dash-macro seats. If they can't win back against this coalition


government, it is not a good result. That is going to be a question for


Ed Miliband. If Ed Miliband can win in 2015 in the South and the places


he needs to win, he needs a good showing on Thursday. He needs about


40% of the vote. If he falls short of that, questions will grow and


develop about his availability If Labour stars to win 450 seats, Mr


Cameron, whose reputation among Tory backbenchers is not high to begin


with, that becomes a problem for the Prime Minister. Things have shifted


in the parliamentary Tory party. The Tories are in better shape than they


have been since last year. You think they are united? You think the


chickens have found their heads? hard-core still want to remove David


Cameron. The prospect of them persuading a large group of their


colleagues to join them in that, I think, is disappearing. The key is,


will this harmony, which is partly because of the Thatcher Festival of


the past couple of weeks, which it survive contact with the electorate?


I have always thought you can never have too many old attorneys in


Parliament. performance, the government is not


doing well. And yet, Mr Miller band and the Labour Party still seem to


be struggling to have a real identity. There is nothing there


that looks tasty to the voter. Two of my sons have been canvassing for


work experience. They said that more and more people are coming to the


front door, saying, UK Independence Is it not possible that the big


story after the elections on Thursday will be UKIP? That is the


marvellous thing about this set of elections. They have no idea how


they will do. They are a political phenomenon. The Tories have no idea


how they will do. It has taken time for a political phenomenon to come


through the start they could do extraordinarily well because people


anxious to do something with their boat. -- come through. Finally, is


it fair to say that the better UKIP turns probably means the worst the


Tories will do? Absolutely. If UKIP goes off the scale and do something


extraordinary and unpredictable on Thursday, the losses Ford David


Cameron start to get up to 500 current 600, at 700, Tory harmony


will disappear. -- 500, 600, 700. We shall see. Sometimes the


doorstep does not tell you everything but it is interesting to


know. Even more than usual, there is a real buzz around European


politics this week. On Monday, the European Council of Ministers will


vote on whether to ban a pesticide thought to be responsible for a


large decline in bee numbers. But there is a sting in the tail - the


British government thinks the science and evidence doesn't yet


prove the pesticide is to blame. This morning, protesters have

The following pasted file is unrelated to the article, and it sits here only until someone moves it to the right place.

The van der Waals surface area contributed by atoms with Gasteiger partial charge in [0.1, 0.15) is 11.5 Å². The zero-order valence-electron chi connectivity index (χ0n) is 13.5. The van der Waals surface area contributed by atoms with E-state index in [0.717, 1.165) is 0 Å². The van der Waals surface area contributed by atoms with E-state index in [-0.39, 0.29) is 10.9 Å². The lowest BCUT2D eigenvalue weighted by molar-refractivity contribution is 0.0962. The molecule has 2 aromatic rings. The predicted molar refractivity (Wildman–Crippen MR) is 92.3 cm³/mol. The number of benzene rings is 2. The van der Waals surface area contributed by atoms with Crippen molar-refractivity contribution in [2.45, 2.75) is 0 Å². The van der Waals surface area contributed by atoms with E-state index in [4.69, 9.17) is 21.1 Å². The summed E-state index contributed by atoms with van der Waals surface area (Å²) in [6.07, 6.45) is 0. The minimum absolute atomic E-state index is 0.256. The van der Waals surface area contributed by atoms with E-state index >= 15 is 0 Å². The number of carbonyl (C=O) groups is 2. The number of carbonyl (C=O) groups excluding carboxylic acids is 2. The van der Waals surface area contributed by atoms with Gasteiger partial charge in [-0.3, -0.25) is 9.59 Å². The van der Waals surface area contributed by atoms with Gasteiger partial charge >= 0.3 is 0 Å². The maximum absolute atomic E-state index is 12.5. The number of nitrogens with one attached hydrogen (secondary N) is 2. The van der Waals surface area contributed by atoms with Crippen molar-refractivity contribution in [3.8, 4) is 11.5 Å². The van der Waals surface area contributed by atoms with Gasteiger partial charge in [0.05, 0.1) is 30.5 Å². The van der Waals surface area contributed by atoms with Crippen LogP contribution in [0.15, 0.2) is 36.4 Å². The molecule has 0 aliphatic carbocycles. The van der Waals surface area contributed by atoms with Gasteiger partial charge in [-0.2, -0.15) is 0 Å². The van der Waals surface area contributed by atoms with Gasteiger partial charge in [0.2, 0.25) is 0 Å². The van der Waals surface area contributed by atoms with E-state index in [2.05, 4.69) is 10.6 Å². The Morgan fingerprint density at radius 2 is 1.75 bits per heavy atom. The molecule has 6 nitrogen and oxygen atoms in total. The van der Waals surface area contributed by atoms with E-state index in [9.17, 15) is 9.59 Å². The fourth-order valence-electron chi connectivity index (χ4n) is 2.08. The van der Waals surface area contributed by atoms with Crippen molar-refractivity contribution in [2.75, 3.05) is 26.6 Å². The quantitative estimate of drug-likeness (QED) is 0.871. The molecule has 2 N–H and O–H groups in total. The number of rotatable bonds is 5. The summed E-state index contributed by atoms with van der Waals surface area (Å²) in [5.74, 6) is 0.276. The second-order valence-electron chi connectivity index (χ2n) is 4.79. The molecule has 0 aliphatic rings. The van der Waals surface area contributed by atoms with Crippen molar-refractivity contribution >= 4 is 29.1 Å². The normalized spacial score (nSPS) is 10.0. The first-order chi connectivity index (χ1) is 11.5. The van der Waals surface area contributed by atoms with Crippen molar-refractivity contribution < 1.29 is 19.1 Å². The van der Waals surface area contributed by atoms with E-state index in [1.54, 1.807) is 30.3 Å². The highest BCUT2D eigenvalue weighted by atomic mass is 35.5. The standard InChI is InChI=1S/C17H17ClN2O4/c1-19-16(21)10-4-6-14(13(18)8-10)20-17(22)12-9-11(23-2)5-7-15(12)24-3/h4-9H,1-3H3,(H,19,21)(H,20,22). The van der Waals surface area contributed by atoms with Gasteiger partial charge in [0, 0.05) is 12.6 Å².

marched on Westminster to demand the Government change its mind but


that seems unlikely. Here's the Environment Minister, David Heath,


being asked about campaigners' concerns. I actually share many of


their concerns. I was one of the first MPs in the House of Commons


to be talking about bee health. We have to base everything on the


scientific research available. That is far from conclusive. We need to


get this right. During the wrong thing may actually involve worse


effects on the bee and pollen 80 population than acting in a knee-


jerk way. And we are joined now by Green MEP Jean Lambert and Dr Chris


Hartfield from the National Farmers' Union. What do you say in


response to the minister that you are spearheading a knee-jerk


response? I do not think we are spearheading a knee-jerk response.


We are looking at issues around precautionary principle, which is


in the legislation. So does the audit committee of his own


parliament think there is sufficient evidence to take action.


Her what you say to that? Farmers fully understand how important bees


are. -- what do you say? The pollination service is valued at


around �510 million a year. It would be crazy to undertake any


practices that would damage that bee population. The precautionary


principle is there. You do not need absolute evidence in order to take


action. What it also says is, if you take action, it needs to be


proportionate and cost-effective. If we look at the evidence - what


it tells us - if we look at the harmful impact of bees in the field,


we have not been able to seek those impacts. I think there is some


argument about the quality of recent research a lot of this is


based on. Another problem is that some of the big pesticide companies


have not been publishing their research. You are hearing an


argument on research which is not in the public domain. What research


do you base your position? On the position which is coming from the


European Food Standards Agency. They have looked again at the


evidence - at some of the more up- to-date research - and this was


their conclusion. Is your decision research based? You want to say


they use neonicotinoid insecticides band? -- peas. You want to see it